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Data from: Large-scale introduction of the Indo-Pacific damselfish Abudefduf viagiensis into Hawai‘i promotes genetic swamping of the endemic congener A. abdominalis

Citation

Coleman, Richard R. et al. (2014), Data from: Large-scale introduction of the Indo-Pacific damselfish Abudefduf viagiensis into Hawai‘i promotes genetic swamping of the endemic congener A. abdominalis, Dryad, Dataset, https://doi.org/10.5061/dryad.sp17k

Abstract

Hybridization in the ocean was once considered rare, a process prohibited by the rapid evolution of intrinsic reproductive barriers in a high-dispersal medium. However, recent genetic surveys have prompted a reappraisal of marine hybridization as an important demographic and evolutionary process. The Hawaiian Archipelago offers an unusual case history in this arena, due to the recent arrival of the widely distributed Indo-Pacific Sergeant (Abudefduf vaigiensis), which is hybridizing with the endemic congener, A. abdominals. Surveys of mtDNA and three nuclear loci across Hawai'i (N = 396, A. abdominalis and N = 314, A. vaigiensis) reveal that hybridization is significantly higher in the human-perturbed southeast archipelago (19.8%), tapering off to 5.9% in the pristine northwest archipelago. While densities of the two species varied throughout Hawai'i, hybridization was highest in regions with similar species densities, contradicting the generalization that the rarity of one species promotes interspecific mating. Our finding of later generation hybrids throughout the archipelago invokes the possibility of genetic swamping of the endemic species. An exaptation, an adaptation with unintended consequences, may explain these findings: the endemic species has transient yellow coloration during reproduction, whereas the introduced species has yellow coloration continuously as adults, in effect a permanent signal of reproductive receptivity. Haplotype diversity is higher in Hawaiian A. vaigiensis than in our samples from the native range, indicating large-scale colonization almost certainly facilitated by the historically recent surge of marine debris. In this chain of events, marine debris promotes colonization, exaptation promotes hybridization, and introgression invokes the possible collapse of an endemic species.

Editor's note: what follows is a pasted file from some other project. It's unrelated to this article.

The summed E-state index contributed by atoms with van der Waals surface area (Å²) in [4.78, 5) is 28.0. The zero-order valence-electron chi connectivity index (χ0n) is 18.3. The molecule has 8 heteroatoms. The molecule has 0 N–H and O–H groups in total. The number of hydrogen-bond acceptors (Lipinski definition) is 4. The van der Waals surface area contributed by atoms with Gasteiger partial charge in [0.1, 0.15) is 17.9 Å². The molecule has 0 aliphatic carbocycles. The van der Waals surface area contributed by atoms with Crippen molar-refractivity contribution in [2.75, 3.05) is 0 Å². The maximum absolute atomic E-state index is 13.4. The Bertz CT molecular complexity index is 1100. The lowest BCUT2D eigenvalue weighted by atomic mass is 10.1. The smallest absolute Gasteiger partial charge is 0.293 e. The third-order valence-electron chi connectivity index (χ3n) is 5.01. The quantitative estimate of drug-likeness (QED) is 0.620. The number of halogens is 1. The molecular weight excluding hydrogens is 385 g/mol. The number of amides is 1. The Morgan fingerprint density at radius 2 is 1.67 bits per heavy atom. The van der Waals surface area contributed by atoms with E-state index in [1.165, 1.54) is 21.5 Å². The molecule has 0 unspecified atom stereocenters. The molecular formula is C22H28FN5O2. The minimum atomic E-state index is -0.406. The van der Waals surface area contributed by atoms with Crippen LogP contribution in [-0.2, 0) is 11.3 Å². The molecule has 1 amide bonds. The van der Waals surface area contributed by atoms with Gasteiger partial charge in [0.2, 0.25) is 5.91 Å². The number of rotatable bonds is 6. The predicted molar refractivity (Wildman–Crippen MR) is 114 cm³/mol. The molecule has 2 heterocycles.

Usage Notes

Location

Hawaii